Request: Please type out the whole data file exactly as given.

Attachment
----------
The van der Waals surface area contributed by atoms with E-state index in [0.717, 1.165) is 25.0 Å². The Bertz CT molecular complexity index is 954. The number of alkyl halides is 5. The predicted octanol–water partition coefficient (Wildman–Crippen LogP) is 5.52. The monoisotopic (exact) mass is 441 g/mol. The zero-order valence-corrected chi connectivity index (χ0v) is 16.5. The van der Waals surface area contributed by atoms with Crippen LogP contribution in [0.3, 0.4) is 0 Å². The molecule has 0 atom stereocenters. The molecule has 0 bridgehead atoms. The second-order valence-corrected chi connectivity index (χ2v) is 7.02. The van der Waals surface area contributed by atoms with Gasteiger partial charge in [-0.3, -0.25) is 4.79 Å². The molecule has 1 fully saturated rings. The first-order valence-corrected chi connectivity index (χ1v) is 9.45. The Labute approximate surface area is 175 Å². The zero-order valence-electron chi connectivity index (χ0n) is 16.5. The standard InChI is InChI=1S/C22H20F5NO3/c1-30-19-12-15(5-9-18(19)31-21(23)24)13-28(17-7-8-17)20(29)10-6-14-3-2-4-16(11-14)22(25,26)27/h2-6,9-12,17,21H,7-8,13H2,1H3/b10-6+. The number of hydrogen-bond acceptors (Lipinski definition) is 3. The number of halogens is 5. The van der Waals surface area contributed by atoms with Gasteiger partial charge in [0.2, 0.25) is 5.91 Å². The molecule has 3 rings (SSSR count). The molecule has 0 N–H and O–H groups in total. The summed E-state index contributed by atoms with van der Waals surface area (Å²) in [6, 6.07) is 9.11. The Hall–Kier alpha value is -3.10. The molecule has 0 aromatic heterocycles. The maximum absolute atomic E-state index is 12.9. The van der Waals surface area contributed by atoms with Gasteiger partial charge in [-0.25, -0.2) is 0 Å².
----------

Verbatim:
The van der Waals surface area contributed by atoms with E-state index in [0.717, 1.165) is 25.0 Å². The Bertz CT molecular complexity index is 954. The number of alkyl halides is 5. The predicted octanol–water partition coefficient (Wildman–Crippen LogP) is 5.52. The monoisotopic (exact) mass is 441 g/mol. The zero-order valence-corrected chi connectivity index (χ0v) is 16.5. The van der Waals surface area contributed by atoms with Crippen LogP contribution in [0.3, 0.4) is 0 Å². The molecule has 0 atom stereocenters. The molecule has 0 bridgehead atoms. The second-order valence-corrected chi connectivity index (χ2v) is 7.02. The van der Waals surface area contributed by atoms with Gasteiger partial charge in [-0.3, -0.25) is 4.79 Å². The molecule has 1 fully saturated rings. The first-order valence-corrected chi connectivity index (χ1v) is 9.45. The Labute approximate surface area is 175 Å². The zero-order valence-electron chi connectivity index (χ0n) is 16.5. The standard InChI is InChI=1S/C22H20F5NO3/c1-30-19-12-15(5-9-18(19)31-21(23)24)13-28(17-7-8-17)20(29)10-6-14-3-2-4-16(11-14)22(25,26)27/h2-6,9-12,17,21H,7-8,13H2,1H3/b10-6+. The number of hydrogen-bond acceptors (Lipinski definition) is 3. The number of halogens is 5. The van der Waals surface area contributed by atoms with Gasteiger partial charge in [0.2, 0.25) is 5.91 Å². The molecule has 3 rings (SSSR count). The molecule has 0 N–H and O–H groups in total. The summed E-state index contributed by atoms with van der Waals surface area (Å²) in [6, 6.07) is 9.11. The Hall–Kier alpha value is -3.10. The molecule has 0 aromatic heterocycles. The maximum absolute atomic E-state index is 12.9. The van der Waals surface area contributed by atoms with Gasteiger partial charge in [-0.25, -0.2) is 0 Å².